Also this week, shares of General Motors Co. (GM) soared on Wednesday after the company raised its dividend, announced a large stock buyback plan and made other strategic moves.

More auto industry news:

Ford's stock rallies after guidance reinstated, with new free-cash-flow view above expectationsU.S. November new-car sales seen surging about 10%UAW pushes to unionize workers at Tesla, Toyota and other carmakersLucid's stock catches a downgrade as Needham frets about demandKelley Blue Book: The 2024 Ford F-150 Lightning review - pricing, range, performance and more for the all-electric truck

Retirement planning

Alessandra Malito writes the Help Me Retire column. This week she responds to a reader who is 53 and considering early retirement. There are many numbers to juggle and health insurance to worry about.

Here is a concern for retirees and their families: This is the season for scams - what older Americans need to watch out for this month.

And Beth Pinsker has something for retirees to think about as we near the end of 2023: Are you taking an RMD? 10 smart things you can use it for right now.

Career advice at holiday time

It is never a good time to lose your jobs, but holiday-season layoffs are common. In the Help My Career column, Zoe Han shares advice on how to take advantage of unique opportunities in the employment market at this time of the year.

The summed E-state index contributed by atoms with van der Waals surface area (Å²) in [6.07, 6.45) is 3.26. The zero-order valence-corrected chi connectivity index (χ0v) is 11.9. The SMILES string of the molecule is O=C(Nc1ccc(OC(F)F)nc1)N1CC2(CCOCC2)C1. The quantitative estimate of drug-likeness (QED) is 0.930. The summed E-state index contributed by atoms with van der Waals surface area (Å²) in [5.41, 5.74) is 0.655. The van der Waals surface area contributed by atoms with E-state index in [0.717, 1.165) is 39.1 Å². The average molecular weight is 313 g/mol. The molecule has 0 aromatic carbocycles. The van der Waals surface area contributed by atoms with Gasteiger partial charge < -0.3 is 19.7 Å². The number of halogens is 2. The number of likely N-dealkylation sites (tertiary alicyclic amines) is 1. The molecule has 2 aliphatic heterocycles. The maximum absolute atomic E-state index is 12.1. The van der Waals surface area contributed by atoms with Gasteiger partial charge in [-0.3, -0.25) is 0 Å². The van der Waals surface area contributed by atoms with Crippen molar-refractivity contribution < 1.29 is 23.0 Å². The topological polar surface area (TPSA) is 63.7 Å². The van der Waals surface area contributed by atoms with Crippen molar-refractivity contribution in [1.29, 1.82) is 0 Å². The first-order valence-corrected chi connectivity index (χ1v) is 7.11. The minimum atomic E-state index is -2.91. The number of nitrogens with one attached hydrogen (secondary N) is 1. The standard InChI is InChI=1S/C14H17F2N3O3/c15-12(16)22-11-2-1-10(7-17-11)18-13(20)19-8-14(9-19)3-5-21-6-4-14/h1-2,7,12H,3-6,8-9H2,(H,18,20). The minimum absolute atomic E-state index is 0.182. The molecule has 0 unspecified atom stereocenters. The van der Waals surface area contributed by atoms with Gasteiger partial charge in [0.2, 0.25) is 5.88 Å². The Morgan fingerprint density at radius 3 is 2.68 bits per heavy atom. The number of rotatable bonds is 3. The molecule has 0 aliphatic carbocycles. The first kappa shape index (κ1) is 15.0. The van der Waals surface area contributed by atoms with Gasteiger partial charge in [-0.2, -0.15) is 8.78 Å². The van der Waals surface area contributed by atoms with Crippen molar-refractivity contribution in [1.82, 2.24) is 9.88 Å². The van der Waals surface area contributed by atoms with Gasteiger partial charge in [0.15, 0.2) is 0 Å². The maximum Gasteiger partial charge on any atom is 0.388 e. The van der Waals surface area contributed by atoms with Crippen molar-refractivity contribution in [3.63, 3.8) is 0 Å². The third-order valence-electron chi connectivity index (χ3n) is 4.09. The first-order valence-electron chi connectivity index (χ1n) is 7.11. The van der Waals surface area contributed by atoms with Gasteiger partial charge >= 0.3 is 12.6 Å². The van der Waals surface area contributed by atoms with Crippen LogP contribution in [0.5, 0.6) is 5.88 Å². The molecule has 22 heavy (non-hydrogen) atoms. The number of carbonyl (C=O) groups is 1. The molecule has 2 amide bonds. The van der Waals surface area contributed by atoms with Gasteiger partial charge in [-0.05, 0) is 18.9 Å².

Quite a week for Disney

The chart above shows total returns for Walt Disney Co. (DIS) and the S&P 500 since the end of 2021.

On Thursday, Disney declared a dividend of 30 cents a share, for its first such payout since it suspended dividends at the start of the Covid-19 pandemic in 2020. That will lead to an annual yield of 1.29%, based on the closing share price of $92.69 that day.

On Tuesday, Disney CEO Bob Iger spoke at the New York Times' DealBook Summit in New York and said he had not been seeking a return to the job before being asked by the company's board of directors to come back.

Iger also backed off from recent comments about selling business units, also discussing the reasons for the company's recent difficulty with movie ticket sales, as Jon Swartz reported.

Related news:

Disney names Gorman, Darroch to boardAMC shares continue their tumble after Disney does not get its box-office 'Wish'Activist investor Nelson Peltz seeks seats on Disney board

Other company news

The fashion retailer Shein has filed for an initial offering in the U.S., the Wall Street Journal reported on Monday. The company is based in Singapore but was founded in China.

This is why Schein may face some political difficulties with its IPO, as Victor Reklaitis reports.

Also this week, Dollar Tree Inc. (DLTR) reported third-quarter earnings on Wednesday that came in below analysts' expectations. But after an initial decline, the company's share price reversed and ended the day with a 4% gain for the day, before tacking on another 2% gain on Thursday. Dollar Tree in its guidance said it was attracting more high-income customers, which could lead to growth in higher-margin product categories.

Here's a sampling of this week's coverage in the Ratings Game column:

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12-02-23 0915ET